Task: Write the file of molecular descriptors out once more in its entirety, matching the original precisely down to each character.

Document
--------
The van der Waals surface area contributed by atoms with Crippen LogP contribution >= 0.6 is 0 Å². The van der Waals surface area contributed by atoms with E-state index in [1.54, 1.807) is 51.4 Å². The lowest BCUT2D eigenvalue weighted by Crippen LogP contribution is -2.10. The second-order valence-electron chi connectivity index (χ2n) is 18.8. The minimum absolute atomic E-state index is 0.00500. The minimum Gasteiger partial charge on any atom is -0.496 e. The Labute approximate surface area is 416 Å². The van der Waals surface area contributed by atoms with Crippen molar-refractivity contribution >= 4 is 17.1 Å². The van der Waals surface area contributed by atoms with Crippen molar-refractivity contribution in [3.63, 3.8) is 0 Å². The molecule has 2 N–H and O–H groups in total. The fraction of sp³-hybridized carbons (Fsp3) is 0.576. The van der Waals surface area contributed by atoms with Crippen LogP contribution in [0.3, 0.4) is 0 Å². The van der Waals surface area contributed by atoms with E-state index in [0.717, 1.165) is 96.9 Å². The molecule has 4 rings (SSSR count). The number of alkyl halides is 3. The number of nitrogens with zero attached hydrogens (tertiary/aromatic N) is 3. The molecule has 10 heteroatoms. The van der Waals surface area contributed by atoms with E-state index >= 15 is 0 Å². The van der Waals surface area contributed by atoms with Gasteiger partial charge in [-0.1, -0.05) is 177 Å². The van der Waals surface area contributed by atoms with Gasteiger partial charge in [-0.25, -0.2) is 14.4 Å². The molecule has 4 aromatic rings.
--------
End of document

The van der Waals surface area contributed by atoms with Crippen LogP contribution >= 0.6 is 0 Å². The van der Waals surface area contributed by atoms with E-state index in [1.54, 1.807) is 51.4 Å². The lowest BCUT2D eigenvalue weighted by Crippen LogP contribution is -2.10. The second-order valence-electron chi connectivity index (χ2n) is 18.8. The minimum absolute atomic E-state index is 0.00500. The minimum Gasteiger partial charge on any atom is -0.496 e. The Labute approximate surface area is 416 Å². The van der Waals surface area contributed by atoms with Crippen molar-refractivity contribution >= 4 is 17.1 Å². The van der Waals surface area contributed by atoms with Crippen molar-refractivity contribution in [3.63, 3.8) is 0 Å². The molecule has 2 N–H and O–H groups in total. The fraction of sp³-hybridized carbons (Fsp3) is 0.576. The van der Waals surface area contributed by atoms with Crippen LogP contribution in [0.3, 0.4) is 0 Å². The van der Waals surface area contributed by atoms with E-state index in [0.717, 1.165) is 96.9 Å². The molecule has 4 rings (SSSR count). The number of alkyl halides is 3. The number of nitrogens with zero attached hydrogens (tertiary/aromatic N) is 3. The molecule has 10 heteroatoms. The van der Waals surface area contributed by atoms with E-state index >= 15 is 0 Å². The van der Waals surface area contributed by atoms with Gasteiger partial charge in [-0.1, -0.05) is 177 Å². The van der Waals surface area contributed by atoms with Gasteiger partial charge in [-0.25, -0.2) is 14.4 Å². The molecule has 4 aromatic rings.